I'm using this one as my current desktop. The light across the fallen leaves was picture-perfect stunning.

Autumn 2012 2

If I was clever enough, I'd use this as a Christmas card!

Autumn 2012 4

I'm no great photographer, but I'm really pleased with how this one turned out; it perfectly encapsulates the morning of the walk. All that's missing is the hot chocolate my husband bought for me before we went home!

Hope you've enjoyed my Autumn Dreaming series. How has autumn been in your corner of the world?

jennygordon: (Red Admiral)
This autumn in England has been (and continues to be) utterly glorious, and I've been filling my soul up with great draughts of its beauty. I spent a few days leading up to Samhain in Glastonbury, which is one of my favourite places. Here's a wee dram of its magic ...

Glastonbury Tor.

Glastonbury Tor October 2012 033

Polden Hills in the Mist

Polden Hills October 2012 038

Chalice Well Garden in its Party Clothes

Chalice Well Garden October 2012 042
jennygordon: (Roe Deer fawn)

It's been a crazy year for spiders in the garden this year. Every October, out they come, web-spinning with joyful abandon, and little regard for getting in human beings' way, stringing zip-wires from unfeasible heights like daredevils acrobats, draping veils across the hedges to catch dew and raindrops like diamonds.

Autumn Spiders 1              Autumn Spiders 2

Autumn Spiders 3

And this - my favourite photo of all showing a raindrop-glistening web strung across a dying blackberry bough, which seems to capture the spirit of Autumn's end perfectly ...

Autumn Spiders 4
jennygordon: (Clock)

It was my birthday last weekend. I celebrated it by doing all of my favourite things:

  • writing my novel
  • reading someone else's novel
  • eating chocolate

I also spent some time working out where I'm going to keep the tiger my husband bought me. Seriously. Look ... TIGER! I'm thinking maybe the bathtub, or possibly the back garden, though I'm worried it might scare the birds away. What do you reckon?

Those of you who've been reading my blog for a while might remember that I've had a bit of a thing about tigers since I was little. I posted about it .... um .... ah-ha! Here ... So getting a tiger for my birthday really was the best possible present.

I was also lucky enough to be given Amazon vouchers by my lovely work colleagues and my family, so I spent a delicious morning perusing Amazon's aisles, and now have 6 books winging their way to me, which is so exciting I might just *EXPLODE!* And I still have lots of pennies left over, which I'm saving for books due for release later this year. Ahhhh ... guilt-free book-buying ... bliss!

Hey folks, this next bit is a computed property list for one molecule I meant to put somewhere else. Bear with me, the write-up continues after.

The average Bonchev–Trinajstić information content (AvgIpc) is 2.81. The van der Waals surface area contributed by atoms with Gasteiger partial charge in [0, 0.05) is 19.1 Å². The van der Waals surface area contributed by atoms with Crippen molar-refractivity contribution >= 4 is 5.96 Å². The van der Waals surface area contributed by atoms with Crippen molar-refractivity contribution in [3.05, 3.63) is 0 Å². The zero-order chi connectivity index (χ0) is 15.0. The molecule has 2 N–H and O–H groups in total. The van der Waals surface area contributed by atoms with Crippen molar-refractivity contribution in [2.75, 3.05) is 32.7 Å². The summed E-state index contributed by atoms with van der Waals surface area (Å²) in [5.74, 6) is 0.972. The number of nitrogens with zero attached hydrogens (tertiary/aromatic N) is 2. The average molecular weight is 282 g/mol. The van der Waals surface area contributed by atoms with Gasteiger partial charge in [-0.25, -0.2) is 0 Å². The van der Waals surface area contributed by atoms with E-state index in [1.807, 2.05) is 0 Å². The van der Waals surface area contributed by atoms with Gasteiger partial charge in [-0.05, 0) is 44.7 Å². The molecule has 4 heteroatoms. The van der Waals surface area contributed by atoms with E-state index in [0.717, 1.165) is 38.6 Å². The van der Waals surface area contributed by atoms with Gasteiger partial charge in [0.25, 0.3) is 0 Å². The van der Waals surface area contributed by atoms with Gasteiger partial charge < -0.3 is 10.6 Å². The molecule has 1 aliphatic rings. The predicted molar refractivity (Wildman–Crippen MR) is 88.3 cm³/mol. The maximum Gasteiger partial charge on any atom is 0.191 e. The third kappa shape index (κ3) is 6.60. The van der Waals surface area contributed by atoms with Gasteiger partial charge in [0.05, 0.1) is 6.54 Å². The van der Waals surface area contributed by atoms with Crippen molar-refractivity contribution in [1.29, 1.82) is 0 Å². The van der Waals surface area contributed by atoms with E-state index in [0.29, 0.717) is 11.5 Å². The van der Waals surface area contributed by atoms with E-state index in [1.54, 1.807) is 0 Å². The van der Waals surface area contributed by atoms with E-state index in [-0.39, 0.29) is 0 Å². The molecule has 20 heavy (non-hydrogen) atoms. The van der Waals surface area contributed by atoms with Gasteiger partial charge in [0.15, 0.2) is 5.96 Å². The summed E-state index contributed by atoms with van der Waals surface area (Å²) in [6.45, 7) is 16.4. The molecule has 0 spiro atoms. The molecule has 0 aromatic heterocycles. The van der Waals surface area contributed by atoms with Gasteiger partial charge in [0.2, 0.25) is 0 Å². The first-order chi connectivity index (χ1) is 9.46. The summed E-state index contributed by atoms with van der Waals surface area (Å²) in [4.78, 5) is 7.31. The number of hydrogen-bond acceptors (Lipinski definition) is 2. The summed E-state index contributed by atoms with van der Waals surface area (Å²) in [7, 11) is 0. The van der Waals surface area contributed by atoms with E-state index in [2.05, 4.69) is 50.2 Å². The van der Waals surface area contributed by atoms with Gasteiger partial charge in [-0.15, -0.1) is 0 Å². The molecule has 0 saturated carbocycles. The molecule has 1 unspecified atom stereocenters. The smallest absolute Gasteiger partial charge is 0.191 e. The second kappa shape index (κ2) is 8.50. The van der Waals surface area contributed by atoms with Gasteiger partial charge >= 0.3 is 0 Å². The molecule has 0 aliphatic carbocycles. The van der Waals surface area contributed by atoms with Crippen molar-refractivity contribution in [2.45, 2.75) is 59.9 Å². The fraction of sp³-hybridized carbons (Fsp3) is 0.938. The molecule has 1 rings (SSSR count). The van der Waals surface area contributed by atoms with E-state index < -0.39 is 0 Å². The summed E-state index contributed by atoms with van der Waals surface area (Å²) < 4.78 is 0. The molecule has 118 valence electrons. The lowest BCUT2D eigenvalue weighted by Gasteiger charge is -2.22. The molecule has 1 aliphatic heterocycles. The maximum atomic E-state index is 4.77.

The books I've ordered are a mixture of authors I've read before, and those I haven't read, but have been recommended to me, so I'm really looking forward to them arriving.

What about you? What books are you looking forward to reading at the moment?

jennygordon: (Roe Deer fawn)

Once upon a time, I would have said that Autumn is my favourite time of year.  It still is, especially when it’s an Autumn as glorious as we had last year.  Now, however, I really am going to have to be greedy and say that Spring is too. It's the low, gentle sunshine filtering through the new, fresh greens, and the parade of colours in the hedgerows as the trees explode into blossom.  It's the magic of bluebell woods, the carpets of primroses, and the sense of possibility that new new life brings.  My train journey to work has been glorious recently.  It truly is a joy to see such a stunning tract of British countryside on a regular basis; it makes me feel far more connected to the changing seasons, even if I can’t actually get off the train to feel the earth beneath my feet.


For the past two weeks, the hawthorn has been in blossom.  It’s a time I look forward to every year.  First the cherry trees, then the hawthorn, and now the wild Dog Roses are just beginning to come out in the hedgerows.  Yet it’s the hawthorn that really gets me.  A magical tree bound with connections to Faerie, and countless folkloric associations, it peppers the vibrant greens of the hedgerows and fields with its creamy flowers.  It’s as though they’re dusted with snow – or perhaps Faerie dust.  In the height of the day, the air is filled with its pungent, almond scent.  I remember the Glastonbury Thorn, destroyed by vandals last year (although experts are confident it will re-grow), and all the things it means to all kinds of people.  I have a particularly lovely hawthorn tree not far from my house, and I’ve been visiting it most days to say hello and tell it how gorgeous it is.  It really is, look ...